The clinically most relevant complaints relate to the distal and proximal patellar tendon
Patellar tendinopathy is relatively common in adolescent athletes. In the literature, prevalence magnitudes of 5.8% (n=760, average age 13 years) and 7% (n=134, age 14–18 years) were reported for different sports.39 40 In elite volleyball players aged 15–19 years, the rate of jumper’s knee was as high as 11%.41 An ultrasound study of 119 young soccer players (mean age 15.97 years) showed high rates of structural abnormalities within the tendon,42 and other studies demonstrated a high correlation between a clinical tendinopathy and structural intratendinous alterations in ultrasound.43 44 In the current study with a cohort of youth skiers, even a higher proportion of the athletes had clinical complaints at the distal or proximal patellar tendon (overall: 31.5%; distal: 17.6%; proximal: 18.5%). While in most cases the clinical diagnosis ‘Osgood-Schlatter disease’ (ie, distal patellar tendon complaints) was accompanied by radiological findings in the MRI, for the clinical diagnosis ‘proximal patellar tendinopathy/jumper’s knee’ (ie, proximal patellar tendon complaints), no radiological equivalent (including radiological signs of Sinding-Larsen-Johansson disease) was found. Sinding-Larsen-Johansson disease describes the combination of the clinical condition with a fragmentation or calcification at the inferior pole of the patella.14 45 However, regardless of whether radiological signs are present or not, it is worth pointing out that due to the high prevalence of the patellar tendon-related problems, these problems should be of primary prevention focus in youth skiers.
The sensitivity of an MRI-based early recognition of patellar tendon-related problems: so far not so good
As shown in this study, despite clear clinical signs, the sensitivity of MRI to detect indications of patellar tendon-related complaints was strongly limited. Accordingly, an effective patellar tendon screening approach in youth competitive alpine skiers should rather include a systematic assessment of clinical complaints than an MRI.
There are a couple of limitations one should be aware of when interpreting the study findings. First, the collection of data on clinical complaints may suffer from a recall and/or reporting bias. In an attempt to reduce the recall bias, data on knee overuse injuries were collected prospectively in 2-week intervals. To verify the correctness and completeness of the prospectively self-reported questionnaire data and to counteract the risk of a reporting bias, retrospective interviews with a team physician were conducted. Moreover, for being able to provide a complete picture of the occurring knee overuse injuries (eg, including specific clinical diagnoses), additionally physical examinations were conducted. Second, the cross-sectional nature of the major examinations of the clinical complaints and MRI abnormalities does not allow conclusively answering questions on causal relationships and on the process of development of overuse injuries over time. Thus, for clarifying the clinical relevance of certain (so far) asymptomatic MRI findings, further longitudinal studies are required. Nevertheless, at least in some cases, associations between specific clinical complaints and MRI abnormalities were already evident, implying valuable new insights for the prevention of knee overuse injuries in youth competitive alpine skiers.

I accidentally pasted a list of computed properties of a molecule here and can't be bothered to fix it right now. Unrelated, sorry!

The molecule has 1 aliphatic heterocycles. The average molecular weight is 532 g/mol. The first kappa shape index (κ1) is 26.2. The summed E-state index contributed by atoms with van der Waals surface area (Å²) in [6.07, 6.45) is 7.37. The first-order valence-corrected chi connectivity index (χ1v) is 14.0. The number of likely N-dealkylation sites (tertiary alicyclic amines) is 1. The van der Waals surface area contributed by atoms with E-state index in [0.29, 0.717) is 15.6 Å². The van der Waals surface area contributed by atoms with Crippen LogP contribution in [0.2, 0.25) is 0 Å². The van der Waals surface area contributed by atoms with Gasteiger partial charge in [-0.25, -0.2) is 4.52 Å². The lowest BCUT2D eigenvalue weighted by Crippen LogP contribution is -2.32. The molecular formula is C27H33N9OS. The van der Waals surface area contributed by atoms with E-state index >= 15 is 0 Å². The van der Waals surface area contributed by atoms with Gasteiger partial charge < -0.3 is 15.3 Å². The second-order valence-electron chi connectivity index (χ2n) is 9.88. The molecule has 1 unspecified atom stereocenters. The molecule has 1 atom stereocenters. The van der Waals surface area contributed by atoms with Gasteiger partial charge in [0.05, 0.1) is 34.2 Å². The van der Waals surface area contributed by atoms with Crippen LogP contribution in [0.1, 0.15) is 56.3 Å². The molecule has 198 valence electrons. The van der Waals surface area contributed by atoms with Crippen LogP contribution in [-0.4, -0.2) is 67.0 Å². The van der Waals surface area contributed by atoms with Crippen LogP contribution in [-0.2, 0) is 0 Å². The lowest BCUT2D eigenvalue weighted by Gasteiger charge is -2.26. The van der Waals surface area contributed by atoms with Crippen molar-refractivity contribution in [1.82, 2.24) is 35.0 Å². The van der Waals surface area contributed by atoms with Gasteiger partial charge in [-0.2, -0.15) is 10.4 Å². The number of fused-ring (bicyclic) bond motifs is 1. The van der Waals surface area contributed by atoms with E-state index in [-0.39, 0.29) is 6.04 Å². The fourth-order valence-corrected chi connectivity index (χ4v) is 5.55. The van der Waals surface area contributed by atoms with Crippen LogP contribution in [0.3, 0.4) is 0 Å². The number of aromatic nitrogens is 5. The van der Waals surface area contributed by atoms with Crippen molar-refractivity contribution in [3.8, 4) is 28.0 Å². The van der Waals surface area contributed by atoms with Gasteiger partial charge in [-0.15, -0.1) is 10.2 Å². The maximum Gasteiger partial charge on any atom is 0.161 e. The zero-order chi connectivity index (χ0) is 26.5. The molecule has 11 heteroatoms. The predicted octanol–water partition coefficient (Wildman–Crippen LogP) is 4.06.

Youth competitive alpine skiers present a remarkably large number of knee MRI abnormalities. The only clinically relevant MRI abnormalities were those at the distal insertion of the patellar tendon, which were directly associated with clinical signs of Osgood-Schlatter disease. However, despite clear complaints related to the distal patellar tendon, the sensitivity of MRI to detect such clinical conditions was strongly limited. Accordingly, an effective prevention strategy should primarily include a systematic screening of clinical complaints, ideally starting in youth athletes around the growth spurt.
We would like to thank all participants, parents and coaches involved. A special thank goes to Serge Allemand, the U16 Coordinator of Swiss-Ski, and the Swiss Centre for Musculoskeletal Imaging, SCMI, Balgrist Campus AG, Zürich, where the study was conducted.
Contributors JS and RS conceptualised and designed the study. JS recruited the participants and organised the data collection. SF, LP and JS collected the data. SF, LP, CS and JS evaluated the data and performed the statistical analysis. All authors substantially contributed to the interpretation of data. SF and JS drafted the current manuscript; all authors revised it critically, approved the final version of the manuscript and agreed to be accountable for all aspects of the work.
Funding This study was generously supported by the Balgrist Foundation, Swiss-Ski, the ‘Stiftung Passion Schneesport’ and the ‘Stiftung zur Förderung des alpinen Skisportes in der Schweiz’.
Competing interests None declared.
Patient and public involvement Patients and/or the public were involved in the design, or conduct, or reporting, or dissemination plans of this research. Refer to the Methods section for further details.
Patient consent for publication Not required.
Ethics approval The underlying study protocol was approved by the local ethics committee (KEK-ZH-NR: 2017-01395).
Provenance and peer review Not commissioned; externally peer reviewed.
Data availability statement All data relevant to the study are included in the article or uploaded as supplementary information.